As an archaeologist, I have extensive knowledge of objects used by European cultures in the nineteenth century in The New World. After reading Amy McKay’s The Virgin Cure, I realize I know very little about life in the nineteenth century, particularly amongst the lower classes. In The Virgin Cure, preteen Moth is sold into servitude by her alcoholic, promiscuous mother. She goes willingly and is beaten on a whim by her mistress, Mrs. Wentworth, treated poorly by the rest of the servants and escapes to the streets. She is taken in by Miss Everett, a woman who offers homes to girls with intact virginities, trains them in the art of how to please a man, and then sells their virtue off. She strikes a friendship with Miss Everett’s doctor who offers to take her in herself, but Moth refuses. The title refers to the belief that men with sexually transmitted diseases may be cured of their illness after having sex with a virgin. Young girls like Moth live under the ever-present danger that they may fall prey to this practice. Though Moth remains safe throughout, one of her friends is raped by a syphilitic man in an alleyway and succumbs to the disease. In the end, Moth survives the experience and grows to leave Miss Everett, only to follow in her footsteps, eventually opening a similar house for wayward girls of her own.

McKay’s narrative style, in the first person present tense from Moth’s point of view is extremely compelling. Moth is precocious and streetwise, though naïve when it comes to male-female relations. She looks fondly upon her life in the tenements, yet has no desire to return. Intermittent throughout the narrative are “author’s notes” in the persona of Dr. Sadie. Though intended to enlighten the reader with respect to nineteenth century customs and practices, they interrupt the flow of the narrative instead, adding little to it as the information is eventually imparted elsewhere in Moth’s story. Newspaper articles documenting events in the plot are unnecessary as they add little to what the reader has already experienced. The same can be said for Dr. Sadie’s notes and letters.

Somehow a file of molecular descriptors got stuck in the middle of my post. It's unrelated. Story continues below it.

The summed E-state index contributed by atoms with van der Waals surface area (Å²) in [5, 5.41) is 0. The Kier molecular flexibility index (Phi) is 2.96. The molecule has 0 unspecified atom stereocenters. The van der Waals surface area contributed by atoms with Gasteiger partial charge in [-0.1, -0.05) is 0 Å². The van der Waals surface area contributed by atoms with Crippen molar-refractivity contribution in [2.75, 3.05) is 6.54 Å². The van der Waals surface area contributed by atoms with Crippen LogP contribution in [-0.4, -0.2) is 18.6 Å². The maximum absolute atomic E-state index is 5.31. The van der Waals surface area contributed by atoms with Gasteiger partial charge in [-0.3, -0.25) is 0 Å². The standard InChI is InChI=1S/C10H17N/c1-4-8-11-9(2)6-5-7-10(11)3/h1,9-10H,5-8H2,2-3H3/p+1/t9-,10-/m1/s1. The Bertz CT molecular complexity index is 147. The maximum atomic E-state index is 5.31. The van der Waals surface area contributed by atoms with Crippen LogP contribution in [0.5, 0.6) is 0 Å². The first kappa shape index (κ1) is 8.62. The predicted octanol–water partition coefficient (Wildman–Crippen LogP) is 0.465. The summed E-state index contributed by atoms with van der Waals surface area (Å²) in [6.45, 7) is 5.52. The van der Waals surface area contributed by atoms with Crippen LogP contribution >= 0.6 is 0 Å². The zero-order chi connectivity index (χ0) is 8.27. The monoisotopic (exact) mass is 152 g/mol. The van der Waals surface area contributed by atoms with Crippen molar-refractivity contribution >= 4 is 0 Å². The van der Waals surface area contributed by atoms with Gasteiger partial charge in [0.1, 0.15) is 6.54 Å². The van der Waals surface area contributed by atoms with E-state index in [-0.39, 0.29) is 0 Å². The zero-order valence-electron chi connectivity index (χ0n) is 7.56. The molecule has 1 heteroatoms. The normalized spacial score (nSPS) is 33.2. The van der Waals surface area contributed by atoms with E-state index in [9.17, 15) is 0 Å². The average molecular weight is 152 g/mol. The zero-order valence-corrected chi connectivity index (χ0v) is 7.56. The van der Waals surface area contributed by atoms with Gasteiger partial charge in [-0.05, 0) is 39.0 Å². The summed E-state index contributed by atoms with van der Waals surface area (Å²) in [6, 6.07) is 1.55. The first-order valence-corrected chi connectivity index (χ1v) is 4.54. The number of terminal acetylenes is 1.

In McKay’s afterword, she explains that this novel is based on a picture of her great-great-grandmother (the inspiration for Dr. Sadie) and her daughter and research she undertook in an effort to learn more about her great-great-grandmother, a pioneer with respect to elevating the role of women in society. This may explain why, aside from a few beatings and following through with selling her virginity, little happens to Moth in the book. Most of the intrigue is in what Moth hears or witnesses, first at her employer’s erratic behaviour, then from the girls at Miss Everett’s and in her role as a “Circassian Beauty” – slash – fortune-teller in Mr. Dink’s museum.

Given the build-up, I expected a more vivid description of Moth’s first time and was disappointed. I also expected her to find redemption in the favour of the upper-class she so fantasizes about and was disappointed there as well. Rather than join Dr. Sadie on a crusade to save girls from falling prey to the same fate as herself, Moth opens her own brothel, offering up girls as naïve and pure as she once was to dirty old men. The Virgin Cure is a slice-of-life novel, offering the reader a glimpse into the plight of women, especially the destitute in late nineteenth century North America, and is well worth the read, in spite of the lack-lustre climax.

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